7. Open bookshelves can look really messy, but if you have a lot of books, try containing it to one area and play with organizing them in interesting ways. The open shelving here was set back to make the darker / heavier area with the bookshelves appear less heavy. Looking back now, I could have styled the books better before I took the photo – but you can see it here, fully loaded and very used!

8. Reflective surfaces close to windows can act like mirrors. Light colours help to reflect and make a room feel larger – (but don’t be fooled – high gloss dark colours can also make a room feel larger – just not brighter).

9. Ensure there is enough room for your spaces to function properly. A room can be beautiful to look at, but success comes from getting it practical as well as beautiful.

INTERIOR DESIGNER’S BUSINESS SCHOOL

10.  If you aren’t confident with colour but want to use it, keep the base pallet simple and use colour in accents or decorative items.

Just because you want a room to be beautiful AND functional doesn’t mean you have to compromise. As long as you have a clear direction and a good design to work with, your design project will almost certainly be a success. Many people think that a room project must be complete with all of the decorative items in place or else it wont feel “complete”. As long as you hold onto your vision, even if on a budget, you will be able to keep working towards your goal, working on each item at a time.

And just a few not so great photos of the completed room to prove that it is the same room!

I would love to know what you would have done differently.  Everyone’s personality, requirements and tastes are different, so if I designed the space for you, how would it have ended up?  Email me and let me know.

How to Make a Small Room Feel Huge – Part 1

Having lived in small, shared, inner-city spaces for much of my 20’s, I found lots of ways of making my tiny rooms appear much bigger than they were and more importantly store all of my guitars and sporting equipment like snowboards, climbing gear and bikes out of the way for daily life.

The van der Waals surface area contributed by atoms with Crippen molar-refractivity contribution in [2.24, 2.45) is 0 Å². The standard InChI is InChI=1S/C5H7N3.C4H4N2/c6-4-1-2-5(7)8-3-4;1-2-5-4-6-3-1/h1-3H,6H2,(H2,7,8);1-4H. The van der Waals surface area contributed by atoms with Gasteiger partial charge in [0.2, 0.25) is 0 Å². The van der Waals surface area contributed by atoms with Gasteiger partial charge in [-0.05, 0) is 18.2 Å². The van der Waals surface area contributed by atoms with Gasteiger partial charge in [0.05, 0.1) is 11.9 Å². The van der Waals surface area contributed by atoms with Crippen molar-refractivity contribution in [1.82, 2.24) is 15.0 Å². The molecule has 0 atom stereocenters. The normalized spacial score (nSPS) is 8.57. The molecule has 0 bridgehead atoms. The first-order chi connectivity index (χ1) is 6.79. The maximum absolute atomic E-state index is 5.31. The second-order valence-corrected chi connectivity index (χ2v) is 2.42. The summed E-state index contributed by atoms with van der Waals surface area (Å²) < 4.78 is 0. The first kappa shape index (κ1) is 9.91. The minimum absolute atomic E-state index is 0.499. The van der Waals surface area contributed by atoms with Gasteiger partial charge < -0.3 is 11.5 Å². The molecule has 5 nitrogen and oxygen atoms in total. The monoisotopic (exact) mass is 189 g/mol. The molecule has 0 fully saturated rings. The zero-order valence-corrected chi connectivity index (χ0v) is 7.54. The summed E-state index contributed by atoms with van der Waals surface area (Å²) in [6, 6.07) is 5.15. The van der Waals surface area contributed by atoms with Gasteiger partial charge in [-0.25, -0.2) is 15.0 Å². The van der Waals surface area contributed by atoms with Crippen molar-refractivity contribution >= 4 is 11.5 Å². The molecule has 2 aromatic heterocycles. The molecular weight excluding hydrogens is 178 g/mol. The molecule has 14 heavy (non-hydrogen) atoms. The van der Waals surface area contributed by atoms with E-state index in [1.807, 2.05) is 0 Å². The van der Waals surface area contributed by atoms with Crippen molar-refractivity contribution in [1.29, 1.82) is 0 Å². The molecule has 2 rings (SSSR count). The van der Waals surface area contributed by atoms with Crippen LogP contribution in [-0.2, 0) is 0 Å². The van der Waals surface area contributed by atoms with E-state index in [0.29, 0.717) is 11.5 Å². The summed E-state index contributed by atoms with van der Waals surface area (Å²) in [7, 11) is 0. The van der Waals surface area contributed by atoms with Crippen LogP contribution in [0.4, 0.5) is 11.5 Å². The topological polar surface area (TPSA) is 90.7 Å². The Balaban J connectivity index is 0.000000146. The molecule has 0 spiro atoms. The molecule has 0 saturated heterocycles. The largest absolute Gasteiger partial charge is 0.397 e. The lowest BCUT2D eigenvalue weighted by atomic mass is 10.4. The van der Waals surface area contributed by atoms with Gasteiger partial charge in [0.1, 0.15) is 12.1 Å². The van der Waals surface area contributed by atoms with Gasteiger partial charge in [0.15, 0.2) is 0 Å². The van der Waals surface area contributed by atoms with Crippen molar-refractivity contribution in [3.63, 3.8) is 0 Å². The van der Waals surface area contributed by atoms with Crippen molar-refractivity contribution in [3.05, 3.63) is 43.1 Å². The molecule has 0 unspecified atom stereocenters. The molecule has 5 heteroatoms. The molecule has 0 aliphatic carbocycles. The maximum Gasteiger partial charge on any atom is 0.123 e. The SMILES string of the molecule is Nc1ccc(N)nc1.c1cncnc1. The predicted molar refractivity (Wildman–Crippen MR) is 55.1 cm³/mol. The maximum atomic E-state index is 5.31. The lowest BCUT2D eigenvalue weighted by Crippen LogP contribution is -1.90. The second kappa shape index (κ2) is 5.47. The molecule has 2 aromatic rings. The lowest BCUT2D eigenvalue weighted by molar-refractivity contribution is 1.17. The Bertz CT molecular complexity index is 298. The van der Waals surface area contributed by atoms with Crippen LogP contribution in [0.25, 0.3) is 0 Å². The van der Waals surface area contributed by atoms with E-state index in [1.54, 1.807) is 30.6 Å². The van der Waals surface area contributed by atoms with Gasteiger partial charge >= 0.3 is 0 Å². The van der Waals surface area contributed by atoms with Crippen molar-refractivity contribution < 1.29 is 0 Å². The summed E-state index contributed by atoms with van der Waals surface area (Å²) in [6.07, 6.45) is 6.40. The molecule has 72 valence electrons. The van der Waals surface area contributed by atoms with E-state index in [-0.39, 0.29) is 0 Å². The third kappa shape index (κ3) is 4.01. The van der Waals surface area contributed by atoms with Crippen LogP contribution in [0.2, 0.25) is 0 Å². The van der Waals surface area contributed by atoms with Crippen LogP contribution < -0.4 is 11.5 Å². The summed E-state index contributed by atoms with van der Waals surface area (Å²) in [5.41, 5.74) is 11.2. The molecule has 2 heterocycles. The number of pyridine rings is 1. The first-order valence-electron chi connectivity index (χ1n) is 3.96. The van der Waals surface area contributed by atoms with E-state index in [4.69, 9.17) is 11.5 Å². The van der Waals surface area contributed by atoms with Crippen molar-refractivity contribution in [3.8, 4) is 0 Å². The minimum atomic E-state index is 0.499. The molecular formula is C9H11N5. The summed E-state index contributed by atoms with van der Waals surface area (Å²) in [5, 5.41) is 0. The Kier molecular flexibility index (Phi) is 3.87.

I remember my first room in London was less than 4m2 (13 square feet) and I loved living there so much. It was cosy, with a big window and I even had one of my super tall besties stay with me in that room. I remember he had to sleep diagonally across with his feet in the storage part of my undersized bed. I think I paid £60 a week to live there (ahh memories).

It wasn’t until recently, when I was working with a client who loves large open spaces that I found he wasn’t convinced about something I had proposed, which led me having to make a digital 3D model to explain it. That is when I realised that this stuff can be quite hard to visualise, unless you have experimented with it or seen the results yourself.

So here I am going to share some of my secrets and experience with you. I hope this is useful and helps you to live better in your small space and enjoy your time there so that you too can look back in years to come with fond memories and a few good stories to tell

INTERIOR DESIGNER’S BUSINESS SCHOOL

Top ways to living in a small space and make it feel bigger than it is:

  1. Use reflective surfaces (high gloss) and mirrors. When the surface is super reflective you can even use black as it reflects just like a mirror.
  2. Keep furniture low so that your eye casts over it and doesn’t obscure the room when looking around.
  3. Use sliding doors and pocket sliding doors. These will free up the space in front of cupboards, bathrooms and allow you to use the surface of the wall that the hinged door usually hides.